If you’re all geared up to begin an IT school or degree or certificate program, you’re probably aware of what the profession is like, at least in a general way. But be careful, because there are a lot of myths floating around out there. As a future member of the information technology profession, it helps to become aware of these pieces of misinformation sooner, rather than later. Some of the myths are about degree programs, and others are about the profession. Expand your mind by learning the truth.
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Myth: Tech Professionals Have Poor Social Skills
Those with information technology degrees are some of the most well-rounded in the modern business world. Nowadays, IT employees work in every sector of the economy, from engineering and marketing to retail management and government administration. Tech workers have to interact with so many types of personalities, and they forced to develop social skills at a very high level.
Myth: It’s Commendable to Work Full-Time During School
The smart way to meet your financial obligations of tuition and fees is to apply for a student loans. When you get an education loan, you gain several key benefits. First, you will be able to focus on your studies and not worry about holding down a job while you strive for your diploma. Second, you’ll get a reasonable interest rate along with a repayment plan that includes an affordable monthly payment that suits your budget. Getting a student loan is one of the best ways to make the demands of IT school tolerable, not to mention a cost-effective way to finance your education.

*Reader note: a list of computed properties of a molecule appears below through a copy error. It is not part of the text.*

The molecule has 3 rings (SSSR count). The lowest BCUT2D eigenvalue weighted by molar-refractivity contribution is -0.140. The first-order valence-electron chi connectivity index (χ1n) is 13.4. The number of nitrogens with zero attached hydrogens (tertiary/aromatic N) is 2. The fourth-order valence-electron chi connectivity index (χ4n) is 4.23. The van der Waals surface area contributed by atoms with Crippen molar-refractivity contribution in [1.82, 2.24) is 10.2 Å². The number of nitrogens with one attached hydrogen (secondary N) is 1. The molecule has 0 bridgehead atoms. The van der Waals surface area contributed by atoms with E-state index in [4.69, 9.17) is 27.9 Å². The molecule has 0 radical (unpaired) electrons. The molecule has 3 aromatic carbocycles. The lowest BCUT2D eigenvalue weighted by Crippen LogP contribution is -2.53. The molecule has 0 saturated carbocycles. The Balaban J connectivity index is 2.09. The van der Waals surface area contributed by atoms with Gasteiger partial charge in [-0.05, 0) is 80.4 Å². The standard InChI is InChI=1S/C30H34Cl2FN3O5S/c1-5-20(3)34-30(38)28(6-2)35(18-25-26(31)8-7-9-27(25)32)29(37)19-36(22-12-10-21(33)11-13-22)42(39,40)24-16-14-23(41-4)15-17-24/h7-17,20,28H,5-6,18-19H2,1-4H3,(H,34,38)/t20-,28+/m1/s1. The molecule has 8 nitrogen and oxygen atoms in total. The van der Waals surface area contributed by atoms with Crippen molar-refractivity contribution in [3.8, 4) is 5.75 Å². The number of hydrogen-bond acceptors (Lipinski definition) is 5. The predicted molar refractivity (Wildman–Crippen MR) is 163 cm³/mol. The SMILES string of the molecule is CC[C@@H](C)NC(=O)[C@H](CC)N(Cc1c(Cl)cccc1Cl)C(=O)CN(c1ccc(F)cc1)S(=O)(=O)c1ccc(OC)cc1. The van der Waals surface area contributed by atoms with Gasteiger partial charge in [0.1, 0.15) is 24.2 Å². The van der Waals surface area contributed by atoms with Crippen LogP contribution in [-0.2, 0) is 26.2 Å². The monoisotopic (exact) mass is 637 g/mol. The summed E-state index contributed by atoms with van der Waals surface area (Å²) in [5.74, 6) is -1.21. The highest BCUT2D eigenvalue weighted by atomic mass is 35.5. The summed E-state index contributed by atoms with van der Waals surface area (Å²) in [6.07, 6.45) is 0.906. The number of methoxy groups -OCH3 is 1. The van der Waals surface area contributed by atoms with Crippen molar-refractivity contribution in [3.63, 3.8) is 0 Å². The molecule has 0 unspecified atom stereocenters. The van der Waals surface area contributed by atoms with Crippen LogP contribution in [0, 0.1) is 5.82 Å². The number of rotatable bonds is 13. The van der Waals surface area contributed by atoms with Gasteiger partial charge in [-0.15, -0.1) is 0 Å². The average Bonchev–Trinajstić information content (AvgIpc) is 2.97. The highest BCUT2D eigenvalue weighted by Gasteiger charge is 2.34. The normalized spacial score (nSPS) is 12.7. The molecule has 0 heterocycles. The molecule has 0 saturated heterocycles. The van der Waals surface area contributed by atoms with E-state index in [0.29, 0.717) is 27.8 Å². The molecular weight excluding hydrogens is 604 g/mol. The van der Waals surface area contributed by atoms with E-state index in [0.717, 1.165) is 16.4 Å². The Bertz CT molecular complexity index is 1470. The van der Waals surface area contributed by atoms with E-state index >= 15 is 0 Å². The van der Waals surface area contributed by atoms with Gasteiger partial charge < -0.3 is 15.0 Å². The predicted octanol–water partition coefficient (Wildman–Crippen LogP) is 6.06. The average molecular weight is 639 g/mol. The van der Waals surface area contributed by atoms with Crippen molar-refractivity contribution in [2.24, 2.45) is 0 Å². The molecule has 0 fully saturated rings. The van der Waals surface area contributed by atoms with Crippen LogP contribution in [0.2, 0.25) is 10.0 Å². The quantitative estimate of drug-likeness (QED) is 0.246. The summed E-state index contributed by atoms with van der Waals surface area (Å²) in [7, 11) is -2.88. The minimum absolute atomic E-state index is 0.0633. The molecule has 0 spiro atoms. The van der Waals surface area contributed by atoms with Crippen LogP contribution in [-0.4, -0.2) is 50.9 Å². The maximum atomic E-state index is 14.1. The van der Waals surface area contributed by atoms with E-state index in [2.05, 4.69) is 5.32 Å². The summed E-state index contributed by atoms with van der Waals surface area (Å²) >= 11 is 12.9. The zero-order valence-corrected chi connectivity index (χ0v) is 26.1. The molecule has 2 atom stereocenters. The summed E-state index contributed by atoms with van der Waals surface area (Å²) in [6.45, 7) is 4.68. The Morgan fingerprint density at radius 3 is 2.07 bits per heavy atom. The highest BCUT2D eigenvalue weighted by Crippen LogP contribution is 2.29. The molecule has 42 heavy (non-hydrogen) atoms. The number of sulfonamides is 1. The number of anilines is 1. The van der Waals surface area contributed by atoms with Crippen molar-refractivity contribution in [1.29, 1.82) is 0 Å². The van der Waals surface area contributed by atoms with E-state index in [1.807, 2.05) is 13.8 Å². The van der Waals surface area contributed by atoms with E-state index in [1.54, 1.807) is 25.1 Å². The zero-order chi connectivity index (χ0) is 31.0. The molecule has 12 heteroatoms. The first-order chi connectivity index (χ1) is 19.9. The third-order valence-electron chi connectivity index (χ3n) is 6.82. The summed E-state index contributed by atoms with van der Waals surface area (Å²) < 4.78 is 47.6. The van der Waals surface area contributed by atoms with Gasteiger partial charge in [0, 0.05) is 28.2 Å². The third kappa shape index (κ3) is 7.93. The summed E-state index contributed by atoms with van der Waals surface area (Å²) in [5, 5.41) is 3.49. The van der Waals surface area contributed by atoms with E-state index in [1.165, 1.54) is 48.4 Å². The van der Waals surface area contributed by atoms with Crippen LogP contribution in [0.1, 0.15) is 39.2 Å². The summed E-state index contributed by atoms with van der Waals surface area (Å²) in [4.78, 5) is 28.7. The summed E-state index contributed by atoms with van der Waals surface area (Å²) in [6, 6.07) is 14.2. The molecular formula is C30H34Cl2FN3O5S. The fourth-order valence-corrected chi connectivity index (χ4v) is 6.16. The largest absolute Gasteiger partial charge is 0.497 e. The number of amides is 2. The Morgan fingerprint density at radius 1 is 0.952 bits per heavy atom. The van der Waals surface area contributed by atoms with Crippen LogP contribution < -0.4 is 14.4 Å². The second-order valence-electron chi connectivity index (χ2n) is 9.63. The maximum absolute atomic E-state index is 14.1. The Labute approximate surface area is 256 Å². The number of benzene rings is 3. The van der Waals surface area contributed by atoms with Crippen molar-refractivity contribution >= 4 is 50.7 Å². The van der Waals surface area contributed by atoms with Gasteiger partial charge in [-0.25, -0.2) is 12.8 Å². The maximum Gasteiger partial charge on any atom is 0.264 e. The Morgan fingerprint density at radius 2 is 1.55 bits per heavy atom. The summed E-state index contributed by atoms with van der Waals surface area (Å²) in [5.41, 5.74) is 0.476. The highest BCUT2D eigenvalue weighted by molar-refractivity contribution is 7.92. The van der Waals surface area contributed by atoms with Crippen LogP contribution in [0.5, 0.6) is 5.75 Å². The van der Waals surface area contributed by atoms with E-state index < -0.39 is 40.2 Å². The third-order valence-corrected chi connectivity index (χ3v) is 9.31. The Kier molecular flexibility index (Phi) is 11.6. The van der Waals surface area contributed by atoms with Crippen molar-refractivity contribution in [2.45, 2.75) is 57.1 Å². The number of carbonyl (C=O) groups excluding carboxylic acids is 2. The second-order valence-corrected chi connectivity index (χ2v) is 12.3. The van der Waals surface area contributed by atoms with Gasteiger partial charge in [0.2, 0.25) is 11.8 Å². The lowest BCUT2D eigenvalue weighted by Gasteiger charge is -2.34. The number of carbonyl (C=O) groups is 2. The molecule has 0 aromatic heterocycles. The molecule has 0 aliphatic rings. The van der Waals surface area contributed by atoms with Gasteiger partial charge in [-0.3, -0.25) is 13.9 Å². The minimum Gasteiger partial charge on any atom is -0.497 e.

Myth: School is All About Coding
You’ll participate in gaining knowledge to have a long and successful career after graduation, including learning to code or sharpening the coding skills you already have. But there is much more to an IT degree than just that. You’ll learn system testing, project management skills, technical writing, and trouble-shooting, all of which can bolster your resume in addition to strictly being known as a coder.
Myth: It’s Impossible to Get Experience Without a Job
You can gain experience in several ways that do not require you to take on a full-time or part-time job during your academic years. Even online schools can help you find intern positions that demand just a few hours per week. These arrangements can boost your resume and show potential employers that you made the extra effort to gain some real-world knowledge in the field. In addition to doing intern work in small doses, it’s possible to volunteer with non-profit organizations that need tech help for a few hours each weekend.
Myth: There are Few Career Paths
It may have been the impression years ago, but today there are plenty of high paid jobs open to IT degree holders. In addition to some of the obvious ones like programming, accounting, engineering, and information security, IT pros are in high demand at advertising agencies, law firms, management consulting companies, and manufacturing entities. Gone are the days when computer program writing was the primary career field for people with technical degrees and skills.
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